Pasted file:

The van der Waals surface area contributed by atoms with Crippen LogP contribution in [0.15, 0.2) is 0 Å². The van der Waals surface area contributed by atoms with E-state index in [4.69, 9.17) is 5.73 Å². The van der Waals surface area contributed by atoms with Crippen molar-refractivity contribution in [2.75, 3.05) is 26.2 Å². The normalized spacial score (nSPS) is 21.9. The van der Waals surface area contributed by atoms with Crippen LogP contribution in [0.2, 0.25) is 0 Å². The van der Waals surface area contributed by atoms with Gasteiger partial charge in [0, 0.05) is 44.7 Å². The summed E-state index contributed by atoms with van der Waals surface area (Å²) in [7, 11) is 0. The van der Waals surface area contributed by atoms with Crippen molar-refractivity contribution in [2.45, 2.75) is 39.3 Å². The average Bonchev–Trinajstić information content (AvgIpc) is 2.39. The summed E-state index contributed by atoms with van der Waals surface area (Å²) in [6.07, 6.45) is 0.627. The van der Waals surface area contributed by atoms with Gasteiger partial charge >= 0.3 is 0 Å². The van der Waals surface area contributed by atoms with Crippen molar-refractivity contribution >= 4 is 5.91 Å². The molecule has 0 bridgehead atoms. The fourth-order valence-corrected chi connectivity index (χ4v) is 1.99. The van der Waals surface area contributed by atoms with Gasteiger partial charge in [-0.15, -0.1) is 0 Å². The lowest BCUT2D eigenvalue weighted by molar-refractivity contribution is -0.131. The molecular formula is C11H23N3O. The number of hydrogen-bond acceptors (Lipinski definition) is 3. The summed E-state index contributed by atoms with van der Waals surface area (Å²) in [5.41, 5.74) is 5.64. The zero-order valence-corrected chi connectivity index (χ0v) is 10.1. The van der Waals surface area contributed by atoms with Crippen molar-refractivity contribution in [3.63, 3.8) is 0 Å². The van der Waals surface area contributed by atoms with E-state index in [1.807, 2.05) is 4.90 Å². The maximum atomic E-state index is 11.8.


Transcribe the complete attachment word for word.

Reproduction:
The van der Waals surface area contributed by atoms with Crippen LogP contribution in [0.15, 0.2) is 0 Å². The van der Waals surface area contributed by atoms with E-state index in [4.69, 9.17) is 5.73 Å². The van der Waals surface area contributed by atoms with Crippen molar-refractivity contribution in [2.75, 3.05) is 26.2 Å². The normalized spacial score (nSPS) is 21.9. The van der Waals surface area contributed by atoms with Crippen LogP contribution in [0.2, 0.25) is 0 Å². The van der Waals surface area contributed by atoms with Gasteiger partial charge in [0, 0.05) is 44.7 Å². The summed E-state index contributed by atoms with van der Waals surface area (Å²) in [7, 11) is 0. The van der Waals surface area contributed by atoms with Crippen molar-refractivity contribution in [2.45, 2.75) is 39.3 Å². The average Bonchev–Trinajstić information content (AvgIpc) is 2.39. The summed E-state index contributed by atoms with van der Waals surface area (Å²) in [6.07, 6.45) is 0.627. The van der Waals surface area contributed by atoms with Gasteiger partial charge >= 0.3 is 0 Å². The van der Waals surface area contributed by atoms with Crippen molar-refractivity contribution >= 4 is 5.91 Å². The molecule has 0 bridgehead atoms. The fourth-order valence-corrected chi connectivity index (χ4v) is 1.99. The van der Waals surface area contributed by atoms with Gasteiger partial charge in [-0.15, -0.1) is 0 Å². The lowest BCUT2D eigenvalue weighted by molar-refractivity contribution is -0.131. The molecular formula is C11H23N3O. The number of hydrogen-bond acceptors (Lipinski definition) is 3. The summed E-state index contributed by atoms with van der Waals surface area (Å²) in [5.41, 5.74) is 5.64. The zero-order valence-corrected chi connectivity index (χ0v) is 10.1. The van der Waals surface area contributed by atoms with Crippen molar-refractivity contribution in [3.63, 3.8) is 0 Å². The van der Waals surface area contributed by atoms with E-state index in [1.807, 2.05) is 4.90 Å². The maximum atomic E-state index is 11.8.